Share Your Waterway
Over the month of November, we collected tales of local waterways people call home...
...join us on a storytelling journey from east to west across Canada and beyond.
A poem by Karin Murray-Bergquist
Go to the sea for comfort, find it not —
Comfort is not the province of the waves.
The smoothing of the shrouds, the many graves
That markless lie, by name and place forgot,
In an embrace like madness, salt-entombed
And seaweed-damp across the skin. Beware
As those before you never were, and fare
Down to the sea’s cold caverns, many-roomed
As some monastic chamber. Walk the shore
A trembling line that slips and sleeks the sand
Or on the cliff-edge hovers, close at hand,
And, reaching for it, comfort seek no more.
Atlantic Ocean, Rivière des Mille-Îles, and Rivière-des-Prairies
Photography by Nadia Dalili
Water is life, and I've called many waterways home. All are connected, linked, fluid, fluctuating.
The first waterway that I call home is the Atlantic Ocean, where I lived almost 2 years in Halifax. Living by the ocean was all I wanted to do during my adult life, and the Maritimes really took my breath away. There is something special about the smell of saltwater in the air and the cold Atlantic Ocean. The ocean is where all the rivers of my childhood and adult life have led to, and it is where I definitely have felt a sense of home and connection. This photo was taken in June 2020 on a camping trip with friends a couple weeks before my return to Quebec.
The second waterway that I've connected with and that is close to me is the Rivière des Mille-Îles. It is 42 km long between the city of Saint-Eustache and Lachenaie and runs into another river that I call home, Rivière des Prairies. This picture was taken during a stand-up paddleboard ride in early November. The feeling of steadily paddling along the shore and being still with the water, and the sunset brought me peace and tranquility during this pandemic.
The last waterway that I call home is Rivière des Prairies. I should probably really call this the first waterway that I connected with because this is the place I was closest to for about 23 years of my life. Rivière des Prairies is on Montreal's north shore, and its source is from Lac des Deux-Montagnes. The water from this river eventually ends up in the St. Lawrence River after receiving water from Rivière des Mille-Îles and L'Assomption River. This photo was taken in 2016 while my best friend and I were reconnecting and walking along the shore. The sunset absolutely took our breaths away, and we realized how grateful we were to grow up near such a beautiful place.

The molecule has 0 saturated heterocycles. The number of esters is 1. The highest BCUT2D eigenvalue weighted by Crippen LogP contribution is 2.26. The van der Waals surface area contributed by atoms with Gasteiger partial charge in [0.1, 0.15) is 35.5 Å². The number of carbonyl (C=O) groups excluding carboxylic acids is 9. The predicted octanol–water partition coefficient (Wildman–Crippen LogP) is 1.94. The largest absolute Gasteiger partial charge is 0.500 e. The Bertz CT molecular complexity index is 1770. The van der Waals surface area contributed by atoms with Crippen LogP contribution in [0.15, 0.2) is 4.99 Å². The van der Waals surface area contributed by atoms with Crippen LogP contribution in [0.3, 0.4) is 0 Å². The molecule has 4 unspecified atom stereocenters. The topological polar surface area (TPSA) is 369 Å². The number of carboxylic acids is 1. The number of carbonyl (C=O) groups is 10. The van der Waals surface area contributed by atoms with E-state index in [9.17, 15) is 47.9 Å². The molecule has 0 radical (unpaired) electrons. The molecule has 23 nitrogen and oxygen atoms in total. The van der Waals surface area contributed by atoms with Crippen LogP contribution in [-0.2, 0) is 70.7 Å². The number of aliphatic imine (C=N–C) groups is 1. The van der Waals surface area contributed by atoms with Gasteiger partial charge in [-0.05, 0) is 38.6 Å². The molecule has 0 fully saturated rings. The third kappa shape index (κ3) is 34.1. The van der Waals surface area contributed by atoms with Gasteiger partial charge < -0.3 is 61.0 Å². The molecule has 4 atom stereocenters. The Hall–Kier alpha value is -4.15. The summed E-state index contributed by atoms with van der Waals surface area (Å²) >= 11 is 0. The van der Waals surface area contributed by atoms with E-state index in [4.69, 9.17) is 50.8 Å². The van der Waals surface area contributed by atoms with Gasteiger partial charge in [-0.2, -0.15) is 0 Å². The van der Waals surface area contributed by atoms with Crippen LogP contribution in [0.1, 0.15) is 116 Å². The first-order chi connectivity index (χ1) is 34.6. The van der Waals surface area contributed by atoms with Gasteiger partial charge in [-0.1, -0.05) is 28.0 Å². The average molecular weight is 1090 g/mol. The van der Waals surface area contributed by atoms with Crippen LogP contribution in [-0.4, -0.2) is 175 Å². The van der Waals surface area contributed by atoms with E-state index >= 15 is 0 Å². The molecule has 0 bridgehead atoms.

Saint Lawrence River
A poem by Zihan Cai
Compared to something so big
And an ocean even bigger
To think that all this was so close to me, underneath my feet, it’s unbelievable
When they breathe it’s like the ocean itself breathing - so alive
Like the rumble of a volcano underneath the water
Their inhale and exhale shakes the earth
Écriture créative par Paloma DSilva
Une voie navigable près de chez moi est le fleuve Saint-Laurent qui traverse le Québec. Ce fleuve est un passage vers l'océan Atlantique, qui départ dans l'est Ontarien et continue jusqu'à l'est du Québec. Ce fleuve ajoute de la beauté à Québec et fait partie de son charme. Par exemple, en passant du temps à Lévis, on pourrait apprécier le fleuve Saint-Laurent et la vue magnifique qui se trouve à l'autre bord de la rivière. Souvent, en été, c'est attirant de passer du temps devant le fleuve de Saint-Laurent et voir tous les beaux édifices historiques à Québec.
Saint Lawrence River
A poem by Laura Newman
The water flickers back at me
And even when I’m standing still
It feels like I am moving.
There’s a constant pull I’ve gotten used to
I never gave it that much thought
But it’s like gravity.
I feel the river even when I don’t see it.
I know it’s moving slowly, inevitably
Past cities and towns, forests, farms
Getting bigger and bigger
Until it becomes ocean.
But where I am standing
The river just flows.
And it draws my thoughts with it,
Just beyond the line of sight.
Two little islands hold their ground
While the water tickles the shoreline.
Sometimes, it rages and swells.
It turns black, icy cold.
Blue, smooth like polished stone.
Then silver like mercury.